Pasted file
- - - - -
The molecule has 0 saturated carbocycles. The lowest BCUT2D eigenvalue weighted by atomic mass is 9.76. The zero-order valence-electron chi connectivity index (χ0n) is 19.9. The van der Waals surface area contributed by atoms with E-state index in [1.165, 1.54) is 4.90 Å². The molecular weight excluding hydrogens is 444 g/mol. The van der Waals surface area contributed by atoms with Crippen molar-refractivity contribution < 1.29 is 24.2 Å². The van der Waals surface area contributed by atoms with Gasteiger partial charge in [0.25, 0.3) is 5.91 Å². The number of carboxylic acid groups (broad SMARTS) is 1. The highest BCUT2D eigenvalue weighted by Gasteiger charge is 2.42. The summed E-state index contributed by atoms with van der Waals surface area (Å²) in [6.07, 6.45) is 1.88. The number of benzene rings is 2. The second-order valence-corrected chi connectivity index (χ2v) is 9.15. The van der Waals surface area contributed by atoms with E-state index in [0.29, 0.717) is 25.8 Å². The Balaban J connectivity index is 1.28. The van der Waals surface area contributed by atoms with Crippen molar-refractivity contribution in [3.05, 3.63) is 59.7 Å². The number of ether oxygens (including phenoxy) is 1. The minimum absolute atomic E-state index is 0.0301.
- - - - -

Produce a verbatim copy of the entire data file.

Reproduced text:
The molecule has 0 saturated carbocycles. The lowest BCUT2D eigenvalue weighted by atomic mass is 9.76. The zero-order valence-electron chi connectivity index (χ0n) is 19.9. The van der Waals surface area contributed by atoms with E-state index in [1.165, 1.54) is 4.90 Å². The molecular weight excluding hydrogens is 444 g/mol. The van der Waals surface area contributed by atoms with Crippen molar-refractivity contribution < 1.29 is 24.2 Å². The van der Waals surface area contributed by atoms with Gasteiger partial charge in [0.25, 0.3) is 5.91 Å². The number of carboxylic acid groups (broad SMARTS) is 1. The highest BCUT2D eigenvalue weighted by Gasteiger charge is 2.42. The summed E-state index contributed by atoms with van der Waals surface area (Å²) in [6.07, 6.45) is 1.88. The number of benzene rings is 2. The second-order valence-corrected chi connectivity index (χ2v) is 9.15. The van der Waals surface area contributed by atoms with E-state index in [0.29, 0.717) is 25.8 Å². The Balaban J connectivity index is 1.28. The van der Waals surface area contributed by atoms with Crippen molar-refractivity contribution in [3.05, 3.63) is 59.7 Å². The number of ether oxygens (including phenoxy) is 1. The minimum absolute atomic E-state index is 0.0301.